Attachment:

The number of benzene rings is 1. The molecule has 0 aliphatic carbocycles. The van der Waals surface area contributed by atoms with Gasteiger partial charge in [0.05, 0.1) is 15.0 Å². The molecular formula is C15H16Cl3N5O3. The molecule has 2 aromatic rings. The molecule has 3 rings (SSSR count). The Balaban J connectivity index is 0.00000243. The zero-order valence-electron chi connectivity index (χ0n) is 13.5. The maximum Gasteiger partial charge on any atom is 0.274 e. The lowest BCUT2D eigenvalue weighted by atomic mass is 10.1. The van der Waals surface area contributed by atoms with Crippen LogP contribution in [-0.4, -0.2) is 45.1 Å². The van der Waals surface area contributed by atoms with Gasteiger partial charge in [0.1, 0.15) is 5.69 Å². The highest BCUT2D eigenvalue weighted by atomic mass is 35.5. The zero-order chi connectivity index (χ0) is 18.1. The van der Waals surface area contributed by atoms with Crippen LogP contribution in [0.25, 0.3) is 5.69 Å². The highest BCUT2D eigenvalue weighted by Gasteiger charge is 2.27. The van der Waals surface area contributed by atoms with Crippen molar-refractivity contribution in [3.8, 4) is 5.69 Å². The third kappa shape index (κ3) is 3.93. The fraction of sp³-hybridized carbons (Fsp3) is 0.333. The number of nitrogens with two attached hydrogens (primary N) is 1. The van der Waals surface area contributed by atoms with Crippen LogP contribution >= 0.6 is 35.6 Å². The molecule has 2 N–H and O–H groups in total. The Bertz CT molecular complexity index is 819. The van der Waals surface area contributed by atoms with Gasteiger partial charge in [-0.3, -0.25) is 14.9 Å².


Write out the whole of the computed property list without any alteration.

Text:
The number of benzene rings is 1. The molecule has 0 aliphatic carbocycles. The van der Waals surface area contributed by atoms with Gasteiger partial charge in [0.05, 0.1) is 15.0 Å². The molecular formula is C15H16Cl3N5O3. The molecule has 2 aromatic rings. The molecule has 3 rings (SSSR count). The Balaban J connectivity index is 0.00000243. The zero-order valence-electron chi connectivity index (χ0n) is 13.5. The maximum Gasteiger partial charge on any atom is 0.274 e. The lowest BCUT2D eigenvalue weighted by atomic mass is 10.1. The van der Waals surface area contributed by atoms with Crippen LogP contribution in [-0.4, -0.2) is 45.1 Å². The van der Waals surface area contributed by atoms with Gasteiger partial charge in [0.1, 0.15) is 5.69 Å². The highest BCUT2D eigenvalue weighted by atomic mass is 35.5. The zero-order chi connectivity index (χ0) is 18.1. The van der Waals surface area contributed by atoms with Crippen LogP contribution in [0.25, 0.3) is 5.69 Å². The highest BCUT2D eigenvalue weighted by Gasteiger charge is 2.27. The van der Waals surface area contributed by atoms with Crippen molar-refractivity contribution in [3.8, 4) is 5.69 Å². The third kappa shape index (κ3) is 3.93. The fraction of sp³-hybridized carbons (Fsp3) is 0.333. The number of nitrogens with two attached hydrogens (primary N) is 1. The van der Waals surface area contributed by atoms with Crippen LogP contribution >= 0.6 is 35.6 Å². The molecule has 2 N–H and O–H groups in total. The Bertz CT molecular complexity index is 819. The van der Waals surface area contributed by atoms with Gasteiger partial charge in [-0.3, -0.25) is 14.9 Å².